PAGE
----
‘Leisure’ is a cilantro variety that is well-adapted to hot seasons, making it a good choice for those of us whose USDA Hardiness Zone keeps shifting.
You’ll find ‘Leisure’ cilantro seeds for purchase in an assortment of packet sizes at Eden Brothers.
Want some tips on growing this annual herb? Check out our article on growing cilantro.
Like beans, clover is also a leguminous nitrogen fixer.
But this legume can offer the additional benefit of creating a living mulch to prevent weed competition, evaporation, and soil erosion.
There are many different types of clover that can be used as garden partners – crimson clover is one that is particularly valuable, with nectar-rich blossoms that will attract pollinators.
And after trying crimson clover once, you might want to keep using it over and over again.
You’ll find crimson clover seeds for purchase in packs of 40 grams at Botanical Interests.
8. Collard Greens
I love it when excellent garden pairings also happen to be exquisite when cooked up together – and such is the case with collard greens and dry beans.
It’s hard to beat the classic vegetarian combo of dried beans, rice, and greens – unless of course you throw in a smidgeon of homegrown chili pepper!
But before you’re ready to start cooking, you’ll probably want to grow them yourself, since homegrown tastes so much better. That’s what we’re all here for, right?
In the garden, intercropping collard greens with beans can increase the yield of both crops, reducing the amount of land needed to produce the same amount of food.
‘Georgia Southern’ is an heirloom collard cultivar that’s well-adapted to the heat of the southeastern United States, producing mature leaves in 50 to 80 days.
Want to give ‘Georgia Southern’ collard greens a try? You can purchase packs of 580 seeds from Botanical Interests.
Learn how to grow these classic southern leafy greens in our guide to growing collards.
Some garden companions provide structure or support, and that’s what corn can provide for pole beans.
In the traditional Native American companion planting combination known as “the three sisters,” corn is sown first to let it get a head start, then vining beans are planted at the base of the small corn stalks and allowed to climb them in lieu of a trellis.
The corn benefits from this pairing as well since, as a heavy user of nitrogen, it will reap the benefits of extra nitrogen in the soil provided by its leguminous neighbor.
This combination is particularly favorable for sweet corn when fava beans, as non-vining legumes, are used in the pairing.
As Jessica Walliser explains in her companion planting book, “Plant Partners,” favas are a nitrogen-fixing powerhouse, which – when sown ahead of sweet corn – do a particularly good job of sharing their nitrogen.
Be sure to check out our review of “Plant Partners” by Jessica Walliser. Walliser’s book is a must-have reference on the subject of companion planting!
‘True Gold’ is an open-pollinated cultivar of sweet corn that grows seven to nine feet tall and produces a crop of sweet, tender, eight- to nine-inch ears that mature in 70 to 80 days.
You’ll find organic ‘True Gold’ sweet corn for purchase in packs of 45 seeds at Botanical Interests.
And if you’re looking for more ideas on buddies to grow with corn, you’ll find nine recommendations in our article.
Cosmos flowers are another superb all-purpose companion that will help your garden veggies live long – and prosper.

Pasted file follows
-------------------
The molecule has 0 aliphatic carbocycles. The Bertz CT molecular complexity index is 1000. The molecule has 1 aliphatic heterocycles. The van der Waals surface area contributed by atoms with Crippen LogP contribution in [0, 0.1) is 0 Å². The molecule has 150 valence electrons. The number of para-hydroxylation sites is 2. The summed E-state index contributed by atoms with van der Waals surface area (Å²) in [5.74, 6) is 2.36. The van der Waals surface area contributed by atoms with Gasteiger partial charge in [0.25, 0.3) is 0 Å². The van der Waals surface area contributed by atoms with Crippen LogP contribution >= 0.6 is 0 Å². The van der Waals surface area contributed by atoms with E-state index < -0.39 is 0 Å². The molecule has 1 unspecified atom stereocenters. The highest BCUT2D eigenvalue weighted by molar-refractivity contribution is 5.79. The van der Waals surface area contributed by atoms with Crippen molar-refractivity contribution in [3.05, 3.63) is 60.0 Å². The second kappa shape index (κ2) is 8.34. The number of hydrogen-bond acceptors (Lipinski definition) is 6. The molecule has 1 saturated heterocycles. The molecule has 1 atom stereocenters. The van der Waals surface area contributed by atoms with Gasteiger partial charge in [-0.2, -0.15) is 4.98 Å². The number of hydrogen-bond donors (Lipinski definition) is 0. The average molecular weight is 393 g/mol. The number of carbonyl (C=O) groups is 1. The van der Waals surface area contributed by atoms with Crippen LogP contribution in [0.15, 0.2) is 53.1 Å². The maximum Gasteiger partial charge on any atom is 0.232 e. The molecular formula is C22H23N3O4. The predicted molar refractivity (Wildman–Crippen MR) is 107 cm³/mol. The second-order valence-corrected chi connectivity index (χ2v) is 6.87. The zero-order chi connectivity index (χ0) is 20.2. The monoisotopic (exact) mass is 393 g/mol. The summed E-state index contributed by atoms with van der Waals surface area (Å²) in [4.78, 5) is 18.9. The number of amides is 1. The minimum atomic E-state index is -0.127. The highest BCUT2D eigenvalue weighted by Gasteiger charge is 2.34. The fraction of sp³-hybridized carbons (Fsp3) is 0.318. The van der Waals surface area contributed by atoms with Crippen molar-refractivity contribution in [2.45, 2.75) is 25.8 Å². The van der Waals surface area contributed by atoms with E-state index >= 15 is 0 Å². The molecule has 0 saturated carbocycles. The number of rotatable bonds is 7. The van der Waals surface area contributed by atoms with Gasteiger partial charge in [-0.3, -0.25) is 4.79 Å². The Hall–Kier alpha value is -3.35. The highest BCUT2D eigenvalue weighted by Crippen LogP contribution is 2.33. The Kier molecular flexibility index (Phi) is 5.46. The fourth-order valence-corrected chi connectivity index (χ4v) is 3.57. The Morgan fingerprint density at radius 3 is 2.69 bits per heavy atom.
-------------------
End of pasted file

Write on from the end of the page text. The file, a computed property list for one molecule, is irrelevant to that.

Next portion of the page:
These beautiful annual flowers will bring all sorts of beneficial insects calling to forage from their blooms – such as hoverflies, insects that are cleverly disguised to look like bees.
Just be sure to choose cultivars with simple flowers rather than doubles to make life easier for visiting beneficials. You’ll find a delightful selection of cosmos cultivars to choose from in our article.
One of the most common (but no less enchanting) cosmos cultivars available is ‘Sensation,’ usually offered as a blend of colors in white, pink, rose, and magenta.
‘Sensation’ grows to be three to six feet tall and bears simple flowers that are three to four inches wide.
‘Sensation’ blend cosmos is available for purchase in packs of 36 organic seeds, or 128 conventional seeds at Botanical Interests.
Get tips on growing beautiful cosmos flowers in our article.
And while you’re building a collection of insectary plants to attract beneficial insects and pollinators, throw some dill seeds into the mix too.
With wide, umbel-shaped flowers, dill offers perfect landing pads for wasps, which will help tilt the balance in your garden towards the positive through pollination and pest predation.
This combo will also benefit the dill.
When intercropped with beans, dill’s essential oils are increased, making the plants more fragrant.
‘Bouquet’ is an early-blooming dill variety, meaning it can provide a source of spring forage for garden visitors that arrive on six legs and two pairs of wings.
And once your dill crop has gone to seed, you can use the seed heads to flavor pickles made from homegrown cucumbers – or save the seeds to sow next year.
You can find organic ‘Bouquet’ dill seeds for purchase in three-gram packs at Botanical Interests.
To learn about additional garden companions for dill, read our article.
If companion planting with fragrant herbs sounds like just what you had in mind for your garden plan, dill’s garden lookalike, fennel, also makes an excellent pairing. It can be enjoyed for both its fragrant leaves and its tasty “bulbs.”
In a Brazilian trial from 2011, growing fennel with cowpeas and P. vulgaris resulted in both an increase in yield and in land efficiency.
And what’s more, the essential oil content of the fennel was increased thanks to its leguminous neighbors, making this herb even more flavorful.
‘Finocchio’ fennel produces succulent three- to four-inch bulbs, with plants reaching two to four feet tall.
You’ll find ‘Finocchio’ fennel in packs of 120 seeds at Botanical Interests.
Are you new to growing this veggie masquerading as an herb? Learn how to grow tasty fennel bulbs with the help of our guide.